tagging/naming it). Would it be really slow because it'd have to bring both
images into existence and compare them?

I like the "COMMIT" idea too. Or better, a "make a flattened image" flag
when building, since this is really is more of a build option.

This problem will go ahead on its own once each image carries its full
history (currently history is encoded in the chain of aufs layers, which
avoids duplication of data, but means you can't get rid of one without
getting rid of the other, hence the problem we're discussing).

Once that's in place, whether you commit at each build step or only at the
end will be entirely up to you (the person running the build). Depending on
the granularity you want. More granularity = more opportunities to re-use
past build steps and save bandwidth and disk space on upgrades. Less
granularity = you can remove build dependencies from the final image,
export to a single tarball without losing context, etc. I doubt we'll add
any syntax to the Dockerfile to control that.

(Confession: I love Docker but the concept of the Dockerfile never
clicked with me. Why add extra syntax just to run some shell commands? Why
commit intermediate steps? So I've been making containers 100% with shell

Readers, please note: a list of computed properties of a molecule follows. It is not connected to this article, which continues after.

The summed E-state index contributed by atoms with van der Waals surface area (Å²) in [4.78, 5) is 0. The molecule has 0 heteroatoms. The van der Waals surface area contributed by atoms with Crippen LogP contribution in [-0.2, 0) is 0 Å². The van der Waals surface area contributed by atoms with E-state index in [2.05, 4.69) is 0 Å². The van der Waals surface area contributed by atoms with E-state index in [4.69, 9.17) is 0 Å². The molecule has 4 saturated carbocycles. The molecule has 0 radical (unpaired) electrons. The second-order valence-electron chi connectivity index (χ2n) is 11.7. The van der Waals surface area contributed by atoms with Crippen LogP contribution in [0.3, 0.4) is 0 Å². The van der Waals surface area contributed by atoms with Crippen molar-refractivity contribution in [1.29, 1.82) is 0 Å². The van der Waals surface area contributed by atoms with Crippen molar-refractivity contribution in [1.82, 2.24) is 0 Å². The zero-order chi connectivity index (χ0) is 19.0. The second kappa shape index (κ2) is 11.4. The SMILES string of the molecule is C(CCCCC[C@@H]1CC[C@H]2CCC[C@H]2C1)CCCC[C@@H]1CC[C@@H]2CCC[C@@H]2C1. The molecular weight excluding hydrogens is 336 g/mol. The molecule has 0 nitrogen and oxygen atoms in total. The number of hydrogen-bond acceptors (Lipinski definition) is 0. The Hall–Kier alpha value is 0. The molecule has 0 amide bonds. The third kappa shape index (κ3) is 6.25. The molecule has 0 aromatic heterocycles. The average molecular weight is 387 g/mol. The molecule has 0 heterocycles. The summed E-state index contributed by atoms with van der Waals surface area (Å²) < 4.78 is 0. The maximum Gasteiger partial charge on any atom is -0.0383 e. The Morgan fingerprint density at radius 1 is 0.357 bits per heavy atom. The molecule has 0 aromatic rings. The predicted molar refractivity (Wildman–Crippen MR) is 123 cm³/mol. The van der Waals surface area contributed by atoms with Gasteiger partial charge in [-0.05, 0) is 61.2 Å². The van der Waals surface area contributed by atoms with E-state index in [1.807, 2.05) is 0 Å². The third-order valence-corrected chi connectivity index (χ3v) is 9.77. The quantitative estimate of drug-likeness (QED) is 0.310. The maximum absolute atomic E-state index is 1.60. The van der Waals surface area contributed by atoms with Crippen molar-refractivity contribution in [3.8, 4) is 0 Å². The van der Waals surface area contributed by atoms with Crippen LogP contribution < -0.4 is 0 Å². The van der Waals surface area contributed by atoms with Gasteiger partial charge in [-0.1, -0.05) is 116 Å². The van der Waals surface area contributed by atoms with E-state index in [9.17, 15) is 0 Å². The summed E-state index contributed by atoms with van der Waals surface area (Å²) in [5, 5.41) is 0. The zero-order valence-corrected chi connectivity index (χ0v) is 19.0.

scripts. It's nice because it forces me to create build/setup scripts for
my code, which is useful outside of Docker).

That's a common misunderstanding. Dockerfiles are not a replacement for
shell scripts. They provide context for running shell scripts (or any
other kind of script) from a know starting point (hence the FROM keyword)
and a known source code repository (hence the ADD keyword).

@a7rk6s
a7rk6s commented Sep 26, 2013

They provide context

Makes sense. Though, the Dockerfiles I've seen in the wild have been all over the place (as are the ones I've created, since I'm still trying to find the best way to lay things out so it's easy to develop / maintain / repurpose chunks to make different images).

once each image carries its full history

Out of curiosity, will it be possible to do, e.g., "apt-get clean" after the image has been built, and end up with less disk space used?

@mattwallington

I am assuming this didn't make it into .7 as previously mentioned. Any plans for the next release?

@vmadman
vmadman commented Dec 28, 2013

Am I understanding this correctly? An image can only have a maximum of ~40 RUN/ADD statements in its entire lifetime.. including inheritance?